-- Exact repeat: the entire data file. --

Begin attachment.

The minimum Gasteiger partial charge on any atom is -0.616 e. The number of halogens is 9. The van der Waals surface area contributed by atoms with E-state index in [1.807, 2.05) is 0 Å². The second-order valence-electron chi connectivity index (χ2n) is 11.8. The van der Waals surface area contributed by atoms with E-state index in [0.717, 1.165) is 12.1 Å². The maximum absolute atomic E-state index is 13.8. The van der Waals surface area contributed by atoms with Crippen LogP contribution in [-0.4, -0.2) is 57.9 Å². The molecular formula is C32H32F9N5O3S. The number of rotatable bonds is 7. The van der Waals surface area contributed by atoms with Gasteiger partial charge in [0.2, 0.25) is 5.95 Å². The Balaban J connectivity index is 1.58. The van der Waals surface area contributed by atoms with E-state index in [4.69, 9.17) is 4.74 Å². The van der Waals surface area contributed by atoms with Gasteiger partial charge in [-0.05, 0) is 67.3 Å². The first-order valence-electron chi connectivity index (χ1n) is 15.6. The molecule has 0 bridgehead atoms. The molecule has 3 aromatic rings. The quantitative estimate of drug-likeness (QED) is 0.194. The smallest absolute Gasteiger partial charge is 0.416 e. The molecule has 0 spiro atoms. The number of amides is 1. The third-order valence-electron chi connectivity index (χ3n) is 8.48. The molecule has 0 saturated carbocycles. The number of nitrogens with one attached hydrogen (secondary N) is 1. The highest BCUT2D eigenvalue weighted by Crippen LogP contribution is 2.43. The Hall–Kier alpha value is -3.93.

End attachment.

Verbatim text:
The minimum Gasteiger partial charge on any atom is -0.616 e. The number of halogens is 9. The van der Waals surface area contributed by atoms with E-state index in [1.807, 2.05) is 0 Å². The second-order valence-electron chi connectivity index (χ2n) is 11.8. The van der Waals surface area contributed by atoms with E-state index in [0.717, 1.165) is 12.1 Å². The maximum absolute atomic E-state index is 13.8. The van der Waals surface area contributed by atoms with Crippen LogP contribution in [-0.4, -0.2) is 57.9 Å². The molecular formula is C32H32F9N5O3S. The number of rotatable bonds is 7. The van der Waals surface area contributed by atoms with Gasteiger partial charge in [0.2, 0.25) is 5.95 Å². The Balaban J connectivity index is 1.58. The van der Waals surface area contributed by atoms with E-state index in [4.69, 9.17) is 4.74 Å². The van der Waals surface area contributed by atoms with Gasteiger partial charge in [-0.05, 0) is 67.3 Å². The first-order valence-electron chi connectivity index (χ1n) is 15.6. The molecule has 0 bridgehead atoms. The molecule has 3 aromatic rings. The quantitative estimate of drug-likeness (QED) is 0.194. The smallest absolute Gasteiger partial charge is 0.416 e. The molecule has 0 spiro atoms. The number of amides is 1. The third-order valence-electron chi connectivity index (χ3n) is 8.48. The molecule has 0 saturated carbocycles. The number of nitrogens with one attached hydrogen (secondary N) is 1. The highest BCUT2D eigenvalue weighted by Crippen LogP contribution is 2.43. The Hall–Kier alpha value is -3.93.